Ways and Means Advances Bipartisan Drug Pricing Bill

The House Ways and Means Committee unanimously advanced bipartisan prescription drug pricing legislation last week. H.R. 2113, the Prescription Drug Sunshine, Transparency, Accountability, and Reporting (STAR) Act, was introduced by Chairman Richard Neal (D-Mass.) and aims to increase drug price transparency. It would require manufacturers that raise the price of a drug by 10 percent or by $10,000 in one year to report to federal officials the reason for such increase. Lawmakers on both sides of the aisle stressed that the STAR Act is not the final answer and that work will continue to address the rising cost of prescription drugs.

House Committees Move to Block Short-Term Plan Rule

The House Education and Labor Committee has advanced legislation to block the Trump administration’s expansion of short-term, limited-duration health insurance plans. H.R. 1010, which was previously approved by the Energy and Commerce Committee, was agreed to by a party line vote of 26-19. The legislation would overturn the 2018 Trump administration rule promoting the sale of such plans, which do not have to comply with all of the Affordable Care Act’s (ACA) consumer protections. The rule allows short-term plans to be sold for up to a year, with the option to renew for up to three years. The plans were previously allowed to be sold for only three months. Republicans argue that the administration’s rule increases access to affordable insurance options for those who have been priced out of the individual market.

FY 2020 Budget Update

House Democrats were forced to cancel a vote on top-line budget numbers because of intra-party disagreement. The bill (H.R. 2021) would have increased defense spending in 2020 by $17 billion for a total of $664 billion, and increased nondefense spending by $34 billion for a total of $631 billion. Some progressive Democrats, however, were insistent that nondefense spending be raised to the same level as defense spending. Additionally, some more centrist members had expressed concerns that the appropriations figures did not do enough to reduce spending over time. Rep. Barbara Lee (D-Calif.) planned to offer an amendment to the measure that would allow a $10 billion cap adjustment in FY 2020 and $12 billion in 2021 to fund the VA MISSION Act. House Budget Chairman John Yarmuth (D-Ky.) had expressed support for the amendment. On the Senate side, Majority Leader Mitch McConnell (R-Ky.) had announced that Democrats and Republicans will form a staff-level working group to negotiate a final spending deal.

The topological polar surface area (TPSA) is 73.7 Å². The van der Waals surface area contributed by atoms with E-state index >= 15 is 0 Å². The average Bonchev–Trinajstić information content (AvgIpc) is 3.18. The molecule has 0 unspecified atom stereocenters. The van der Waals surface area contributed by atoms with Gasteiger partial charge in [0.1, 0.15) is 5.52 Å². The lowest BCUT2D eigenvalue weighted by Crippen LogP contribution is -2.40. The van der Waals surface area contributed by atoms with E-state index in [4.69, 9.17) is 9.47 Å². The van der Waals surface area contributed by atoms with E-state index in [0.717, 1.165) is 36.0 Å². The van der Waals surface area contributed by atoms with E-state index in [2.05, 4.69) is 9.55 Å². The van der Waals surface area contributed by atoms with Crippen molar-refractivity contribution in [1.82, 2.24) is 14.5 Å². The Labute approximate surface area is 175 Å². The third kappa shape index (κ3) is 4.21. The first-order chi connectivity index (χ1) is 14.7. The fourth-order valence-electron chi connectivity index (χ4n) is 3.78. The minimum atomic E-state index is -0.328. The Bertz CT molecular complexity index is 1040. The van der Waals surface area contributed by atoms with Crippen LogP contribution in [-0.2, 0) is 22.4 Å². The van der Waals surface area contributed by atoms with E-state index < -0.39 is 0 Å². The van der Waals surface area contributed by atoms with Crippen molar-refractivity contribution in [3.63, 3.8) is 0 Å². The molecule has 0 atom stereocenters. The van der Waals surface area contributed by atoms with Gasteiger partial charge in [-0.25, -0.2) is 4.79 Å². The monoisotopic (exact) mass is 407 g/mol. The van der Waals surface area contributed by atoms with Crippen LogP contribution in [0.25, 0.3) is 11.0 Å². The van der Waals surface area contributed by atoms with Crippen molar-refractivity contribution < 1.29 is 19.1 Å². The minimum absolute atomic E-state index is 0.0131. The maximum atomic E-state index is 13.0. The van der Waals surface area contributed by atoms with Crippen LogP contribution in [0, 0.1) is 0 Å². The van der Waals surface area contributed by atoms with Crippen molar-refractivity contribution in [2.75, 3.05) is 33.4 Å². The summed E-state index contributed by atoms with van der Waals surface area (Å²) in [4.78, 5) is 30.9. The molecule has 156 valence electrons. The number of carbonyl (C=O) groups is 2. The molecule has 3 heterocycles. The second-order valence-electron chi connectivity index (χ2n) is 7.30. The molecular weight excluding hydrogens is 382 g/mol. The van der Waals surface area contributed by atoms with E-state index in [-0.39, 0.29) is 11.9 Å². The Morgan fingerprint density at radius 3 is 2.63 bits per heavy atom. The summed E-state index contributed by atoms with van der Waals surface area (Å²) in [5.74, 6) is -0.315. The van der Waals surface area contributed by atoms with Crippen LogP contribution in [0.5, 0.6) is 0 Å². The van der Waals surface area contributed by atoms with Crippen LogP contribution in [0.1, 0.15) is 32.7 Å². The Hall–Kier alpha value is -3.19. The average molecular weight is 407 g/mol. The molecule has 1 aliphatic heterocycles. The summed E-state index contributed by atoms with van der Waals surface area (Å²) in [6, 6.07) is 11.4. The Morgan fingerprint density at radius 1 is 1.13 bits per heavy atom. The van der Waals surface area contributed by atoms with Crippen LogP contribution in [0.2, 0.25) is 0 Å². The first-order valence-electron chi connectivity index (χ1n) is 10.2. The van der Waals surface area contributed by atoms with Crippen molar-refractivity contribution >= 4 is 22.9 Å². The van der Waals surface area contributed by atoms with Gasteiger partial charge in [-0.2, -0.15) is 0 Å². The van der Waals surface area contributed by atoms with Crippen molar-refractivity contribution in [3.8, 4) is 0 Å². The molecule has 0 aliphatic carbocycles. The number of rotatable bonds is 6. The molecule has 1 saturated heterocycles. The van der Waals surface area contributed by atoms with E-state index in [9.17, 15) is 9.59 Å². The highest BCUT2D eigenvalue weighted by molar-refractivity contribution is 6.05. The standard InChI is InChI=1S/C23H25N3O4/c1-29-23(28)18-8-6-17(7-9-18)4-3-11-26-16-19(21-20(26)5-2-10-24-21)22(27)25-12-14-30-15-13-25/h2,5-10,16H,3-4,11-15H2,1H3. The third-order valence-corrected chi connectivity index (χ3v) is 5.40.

Senate Finance Requests Info on PBM Pricing Practices

Senate Finance Committee Chairman Chuck Grassley (R-Iowa) and Ranking Member Ron Wyden (D-Ore.) have written to the U.S. Department of Health and Human Services (HHS) Office of the Inspector General (OIG) requesting an analysis of spread pricing practices utilized by pharmacy benefit managers (PBMs). Spread pricing occurs when PBMs reimburse pharmacies for less than what they charge health plans for a product. The lawmakers request a federallevel analysis of PBMs’ use of spread pricing across state Medicaid programs, including practices that may allow for “inappropriate profiteering and potential anti-competitive practices.”

House Dems Pressure White House for Details on ACA Lawsuit

House Democrats have written to Trump administration officials requesting documents related to the decision to not defend the ACA in court. The chairmen of the Judiciary, Ways and Means, Energy and Commerce, Oversight and Reform, and Education and Labor committees have written to White House counsel Pat Cipollone, Attorney General William Barr, and HHS Secretary Alex Azar seeking information related to the individuals within the administration who supported the decision calling for the ACA to be overturned and asking which officials knew the potential ramifications of the court proceedings. They also request the legal justification for refusal to defend the law and request that administration attorneys testify before Congress.

OIG, Grassley Highlight HHS Cybersecurity Vulnerabilities

Senate Finance Committee Chairman Chuck Grassley (R-Iowa) has requested information on HHS’ cybersecurity policies following an OIG report that found security controls at the department need improvement to more efficiently detect and prevent certain cyberattacks. The watchdog agency identified vulnerabilities in configuration management, access control, data input control, and software patching. Grassley requests details from Secretary Azar on his plans to mitigate the vulnerabilities found in the OIG audit.

House Launches Black Maternal Health Caucus

The Black Maternal Health Caucus was launched last week by a group of House Democrats. The Caucus, which was formed by Reps. Alma Adams (D-N.C.) and Lauren Underwood (D-Ill.), will focus on the need for more research and policies aimed at improving black maternal health. It currently has 51 members. African-American women are nearly four times more likely than white women to die from preventable, pregnancy-related complications.

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